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In PDO, a connection can be made persistent using the PDO::ATTR_PERSISTENT attribute. According to the php manual -

Persistent connections are not closed at the end of the script, but are cached and re-used when another script requests a connection using the same credentials. The persistent connection cache allows you to avoid the overhead of establishing a new connection every time a script needs to talk to a database, resulting in a faster web application.

The manual also recommends not to use persistent connection while using PDO ODBC driver, because it may hamper the ODBC Connection Pooling process.

So apparently there seems to be no drawbacks of using persistent connection in PDO, except in the last case. However., I would like to know if there is any other disadvantages of using this mechanism, i.e., a situation where this mechanism results in performance degradation or something like that.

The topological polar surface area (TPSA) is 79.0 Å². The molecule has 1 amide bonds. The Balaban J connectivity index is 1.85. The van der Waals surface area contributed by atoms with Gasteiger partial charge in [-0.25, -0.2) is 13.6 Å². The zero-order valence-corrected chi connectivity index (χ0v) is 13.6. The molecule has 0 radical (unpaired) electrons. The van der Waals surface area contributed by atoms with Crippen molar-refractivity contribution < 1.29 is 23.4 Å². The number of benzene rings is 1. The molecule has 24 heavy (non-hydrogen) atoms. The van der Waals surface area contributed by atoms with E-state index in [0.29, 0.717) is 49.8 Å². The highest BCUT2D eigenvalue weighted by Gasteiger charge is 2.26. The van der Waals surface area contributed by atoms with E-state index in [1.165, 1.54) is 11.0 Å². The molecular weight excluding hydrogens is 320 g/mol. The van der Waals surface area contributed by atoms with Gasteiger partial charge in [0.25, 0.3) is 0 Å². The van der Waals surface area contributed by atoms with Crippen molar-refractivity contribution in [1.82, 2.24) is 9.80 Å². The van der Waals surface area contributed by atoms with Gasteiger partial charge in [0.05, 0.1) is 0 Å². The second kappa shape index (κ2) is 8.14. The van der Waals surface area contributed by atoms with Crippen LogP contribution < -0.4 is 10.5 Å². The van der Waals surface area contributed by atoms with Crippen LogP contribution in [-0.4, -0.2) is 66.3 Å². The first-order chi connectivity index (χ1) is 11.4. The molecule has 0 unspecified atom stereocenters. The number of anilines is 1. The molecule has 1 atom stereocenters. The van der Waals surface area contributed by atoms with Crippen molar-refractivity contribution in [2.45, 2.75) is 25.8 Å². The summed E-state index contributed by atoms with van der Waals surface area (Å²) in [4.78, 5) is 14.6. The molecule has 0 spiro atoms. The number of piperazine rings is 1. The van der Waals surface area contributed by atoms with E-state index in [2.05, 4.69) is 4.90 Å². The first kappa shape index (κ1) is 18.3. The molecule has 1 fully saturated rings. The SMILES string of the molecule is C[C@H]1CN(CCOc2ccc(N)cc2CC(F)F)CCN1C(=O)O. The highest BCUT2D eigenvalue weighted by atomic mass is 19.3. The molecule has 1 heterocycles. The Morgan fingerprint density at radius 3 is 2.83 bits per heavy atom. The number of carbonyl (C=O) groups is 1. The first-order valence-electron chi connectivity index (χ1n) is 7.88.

Please be sure to read this answer below, which details ways to mitigate the problems outlined here.

The same drawbacks exist using PDO as with any other PHP database interface that does persistent connections: if your script terminates unexpectedly in the middle of database operations, the next request that gets the left over connection will pick up where the dead script left off. The connection is held open at the process manager level (Apache for mod_php, the current FastCGI process if you're using FastCGI, etc), not at the PHP level, and PHP doesn't tell the parent process to let the connection die when the script terminates abnormally.